The Secret Lagoon is a geothermal area near the small town of Flúdir. It was formed in 1891, making it one of the oldest geothermal pools in Iceland. Today the pool area has all the modern facilities that a modern person may need, however the lagoon has been kept to stay natural and unique and the pool’s natural surroundings and steam rising into the air gives the place a magical feeling. The fee to enter the Secret Lagoon is 2800 ISK for adults and free for children under 14.
Let’s not forget how vulnerable our nature is so let’s treat the land with respect by sticking to the beaten paths and not leaving our garbage behind.
Get ready for the most happening Saturdays of the year in Reykjavik this Saturday, August 18th.
This Saturday we celebrate the birthday day of Reykjavík city and it brings almost a third of the entire population of Iceland onto the streets to celebrate.
The day starts with Reykjavík Marathon which kicks off at 9:00 on Lækjargata, downtown Reykjavik. Following the marathon, Reykjavik Culture Night will take place with a long program of cultural events throughout the rest of the day and night. The events take place all throughout the city, on the streets and squares, in art exhibitions and in peoples backyards. You will come across art, food and live music events all through central Reykjavík. The public parking lot at Hverfisgata 20 will be turned into an LA style lounge top bar, there will be a Hip Hop festival on Ingólfstorg square and DJ Margeir (one of the countries most popular DJ’s) will host his yearly Karnival party on the corner of Hverfisgata and Klapparstígur.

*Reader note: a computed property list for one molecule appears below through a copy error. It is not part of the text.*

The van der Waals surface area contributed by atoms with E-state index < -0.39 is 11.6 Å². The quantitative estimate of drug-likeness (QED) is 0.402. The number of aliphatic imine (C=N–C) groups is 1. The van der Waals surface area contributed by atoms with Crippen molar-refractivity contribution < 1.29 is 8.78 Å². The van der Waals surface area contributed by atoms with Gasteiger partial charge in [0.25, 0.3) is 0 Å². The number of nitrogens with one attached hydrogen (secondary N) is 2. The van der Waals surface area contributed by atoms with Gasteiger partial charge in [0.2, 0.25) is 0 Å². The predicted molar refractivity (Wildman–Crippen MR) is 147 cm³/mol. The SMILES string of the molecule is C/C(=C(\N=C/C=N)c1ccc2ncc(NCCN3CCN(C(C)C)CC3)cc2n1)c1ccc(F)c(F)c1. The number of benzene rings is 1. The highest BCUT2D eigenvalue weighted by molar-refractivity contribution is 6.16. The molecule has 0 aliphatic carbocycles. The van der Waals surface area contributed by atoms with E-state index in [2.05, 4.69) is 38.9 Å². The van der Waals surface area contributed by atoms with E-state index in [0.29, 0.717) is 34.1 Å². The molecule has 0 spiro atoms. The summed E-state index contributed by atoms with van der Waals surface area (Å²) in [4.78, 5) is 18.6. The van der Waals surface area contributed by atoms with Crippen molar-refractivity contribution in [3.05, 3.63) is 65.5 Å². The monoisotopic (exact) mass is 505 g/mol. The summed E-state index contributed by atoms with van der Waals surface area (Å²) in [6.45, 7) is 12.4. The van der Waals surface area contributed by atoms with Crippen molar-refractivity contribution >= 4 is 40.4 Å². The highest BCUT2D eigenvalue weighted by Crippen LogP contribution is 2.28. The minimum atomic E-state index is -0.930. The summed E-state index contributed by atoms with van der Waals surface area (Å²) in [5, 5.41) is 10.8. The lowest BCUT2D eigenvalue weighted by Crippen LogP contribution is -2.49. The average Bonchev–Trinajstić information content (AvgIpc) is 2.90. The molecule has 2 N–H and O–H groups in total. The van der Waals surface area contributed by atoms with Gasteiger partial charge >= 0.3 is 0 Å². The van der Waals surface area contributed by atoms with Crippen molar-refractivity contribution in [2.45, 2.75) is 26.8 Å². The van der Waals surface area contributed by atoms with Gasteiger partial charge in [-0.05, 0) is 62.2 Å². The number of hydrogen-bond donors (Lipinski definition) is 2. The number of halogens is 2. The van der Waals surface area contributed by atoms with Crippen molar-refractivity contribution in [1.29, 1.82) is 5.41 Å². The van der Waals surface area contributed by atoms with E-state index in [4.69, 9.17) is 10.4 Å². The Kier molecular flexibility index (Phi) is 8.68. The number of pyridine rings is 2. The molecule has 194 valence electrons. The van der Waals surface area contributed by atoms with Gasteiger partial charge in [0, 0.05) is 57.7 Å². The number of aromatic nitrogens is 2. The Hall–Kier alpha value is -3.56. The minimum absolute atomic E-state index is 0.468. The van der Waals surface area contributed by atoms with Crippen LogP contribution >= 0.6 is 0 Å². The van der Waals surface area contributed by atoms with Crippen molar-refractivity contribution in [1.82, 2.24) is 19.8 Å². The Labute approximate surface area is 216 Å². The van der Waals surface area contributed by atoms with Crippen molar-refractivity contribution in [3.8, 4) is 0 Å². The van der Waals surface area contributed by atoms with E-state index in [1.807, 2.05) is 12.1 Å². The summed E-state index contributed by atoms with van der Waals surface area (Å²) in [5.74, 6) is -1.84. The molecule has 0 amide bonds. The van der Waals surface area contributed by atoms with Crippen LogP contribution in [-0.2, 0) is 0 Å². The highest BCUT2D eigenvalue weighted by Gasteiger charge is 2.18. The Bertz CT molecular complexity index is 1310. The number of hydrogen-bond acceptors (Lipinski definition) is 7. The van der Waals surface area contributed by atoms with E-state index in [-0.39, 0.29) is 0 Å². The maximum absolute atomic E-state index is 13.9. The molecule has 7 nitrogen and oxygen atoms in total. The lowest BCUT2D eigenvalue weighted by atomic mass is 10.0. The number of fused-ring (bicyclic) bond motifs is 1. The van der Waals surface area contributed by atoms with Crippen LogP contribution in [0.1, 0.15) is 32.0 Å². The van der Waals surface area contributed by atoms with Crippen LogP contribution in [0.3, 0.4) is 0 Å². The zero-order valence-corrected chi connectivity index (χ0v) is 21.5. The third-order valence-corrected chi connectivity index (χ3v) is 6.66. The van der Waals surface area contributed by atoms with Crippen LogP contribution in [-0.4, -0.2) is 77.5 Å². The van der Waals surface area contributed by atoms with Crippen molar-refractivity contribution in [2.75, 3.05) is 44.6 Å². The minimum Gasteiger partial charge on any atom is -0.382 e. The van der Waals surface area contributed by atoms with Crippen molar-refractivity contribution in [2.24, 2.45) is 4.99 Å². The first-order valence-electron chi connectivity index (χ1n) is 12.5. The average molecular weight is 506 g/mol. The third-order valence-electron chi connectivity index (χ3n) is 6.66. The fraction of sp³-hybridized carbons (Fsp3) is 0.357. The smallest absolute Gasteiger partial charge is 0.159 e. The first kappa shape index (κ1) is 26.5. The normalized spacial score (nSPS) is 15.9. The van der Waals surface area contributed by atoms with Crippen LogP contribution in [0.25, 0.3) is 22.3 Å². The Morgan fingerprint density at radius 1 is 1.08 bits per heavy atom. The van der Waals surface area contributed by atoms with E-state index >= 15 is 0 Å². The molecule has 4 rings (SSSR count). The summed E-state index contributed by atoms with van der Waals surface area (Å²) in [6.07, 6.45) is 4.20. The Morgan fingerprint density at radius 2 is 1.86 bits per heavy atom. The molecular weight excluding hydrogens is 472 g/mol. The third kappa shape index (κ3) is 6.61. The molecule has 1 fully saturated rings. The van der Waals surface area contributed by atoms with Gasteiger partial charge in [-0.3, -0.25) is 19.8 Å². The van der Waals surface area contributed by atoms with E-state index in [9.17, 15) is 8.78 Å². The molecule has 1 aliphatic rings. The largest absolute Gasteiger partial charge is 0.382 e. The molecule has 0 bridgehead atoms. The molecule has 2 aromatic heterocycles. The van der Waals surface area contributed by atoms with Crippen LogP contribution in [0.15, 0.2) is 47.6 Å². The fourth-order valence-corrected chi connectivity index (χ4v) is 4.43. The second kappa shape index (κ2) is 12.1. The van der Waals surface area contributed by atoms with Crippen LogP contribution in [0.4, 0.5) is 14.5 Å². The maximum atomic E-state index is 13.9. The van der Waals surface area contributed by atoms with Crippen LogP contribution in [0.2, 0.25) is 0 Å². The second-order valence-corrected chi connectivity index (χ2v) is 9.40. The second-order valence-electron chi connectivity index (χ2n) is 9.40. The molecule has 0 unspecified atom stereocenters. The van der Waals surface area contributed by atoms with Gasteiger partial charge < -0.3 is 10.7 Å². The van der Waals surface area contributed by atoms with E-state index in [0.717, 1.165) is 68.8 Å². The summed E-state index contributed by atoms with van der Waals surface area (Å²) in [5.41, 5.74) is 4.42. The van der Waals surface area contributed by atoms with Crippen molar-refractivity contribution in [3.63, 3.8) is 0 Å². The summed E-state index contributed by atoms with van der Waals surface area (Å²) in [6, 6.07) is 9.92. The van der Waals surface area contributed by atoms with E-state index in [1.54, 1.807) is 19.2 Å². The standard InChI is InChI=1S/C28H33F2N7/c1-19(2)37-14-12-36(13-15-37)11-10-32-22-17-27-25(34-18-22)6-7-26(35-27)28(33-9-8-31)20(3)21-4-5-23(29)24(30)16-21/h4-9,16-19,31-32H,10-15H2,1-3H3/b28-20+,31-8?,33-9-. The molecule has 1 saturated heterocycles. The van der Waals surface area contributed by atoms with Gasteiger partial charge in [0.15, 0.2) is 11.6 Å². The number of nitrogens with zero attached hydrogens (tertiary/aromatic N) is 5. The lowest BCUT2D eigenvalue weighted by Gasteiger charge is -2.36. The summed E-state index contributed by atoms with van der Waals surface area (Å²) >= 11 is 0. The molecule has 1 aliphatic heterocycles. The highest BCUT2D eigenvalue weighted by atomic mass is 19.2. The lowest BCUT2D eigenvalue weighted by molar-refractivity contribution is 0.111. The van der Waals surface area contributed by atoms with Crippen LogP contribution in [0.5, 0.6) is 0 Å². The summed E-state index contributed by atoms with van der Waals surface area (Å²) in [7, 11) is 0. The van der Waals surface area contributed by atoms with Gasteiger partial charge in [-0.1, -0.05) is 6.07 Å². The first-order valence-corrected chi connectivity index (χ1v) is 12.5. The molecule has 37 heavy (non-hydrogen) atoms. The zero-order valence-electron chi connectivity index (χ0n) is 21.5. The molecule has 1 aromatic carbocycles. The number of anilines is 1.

The event peaks with a concert by Arnarhóll at 20:00 and ends with a ‘not to be missed’ fireworks show over Harpa and the old harbour at 23:00.
For those who would like to observe the festivities from a comfortable distance, SKÝ Restaurant & Bar, located at Centerhotel Arnarhvoll has an incredible view over Harpa and the old harbor.
Keep in mind that most streets in and around downtown Reykjavik will be blocked off, but who wants to leave the city during the cities greatest celebration of the year.
The first weekend in August, just a regular weekend for you perhaps, but for Icelanders this is our biggest festival weekend of the year and the most travelled one. We call it Verslunarmannahelgi or (Labor Day Weekend), a three day long weekend that many people use to get out of town to different camp sights around the country, many of which offer outside festivals with live music and entertainment for the whole family.
Some popular festivals held on this big party weekend are Þjóðhátíð í eyjum held in Westman Islands, Ein með Öllu in Akureyri, Mýrarboltinn in Bolungarvík and Innipúkinn in Reykjavík to name just a few.
Þjóðhátíð – Westman Islands
The biggest festival of the weekend and an event that many look forward to all year round is Þjóðhátíð í Eyjum. It starts on Thursday and ends on Monday and is held in the Westman Islands. With a population of barely 4.000 inhabitants, the population of the island rises to 16.000 during Þjóðhátíð.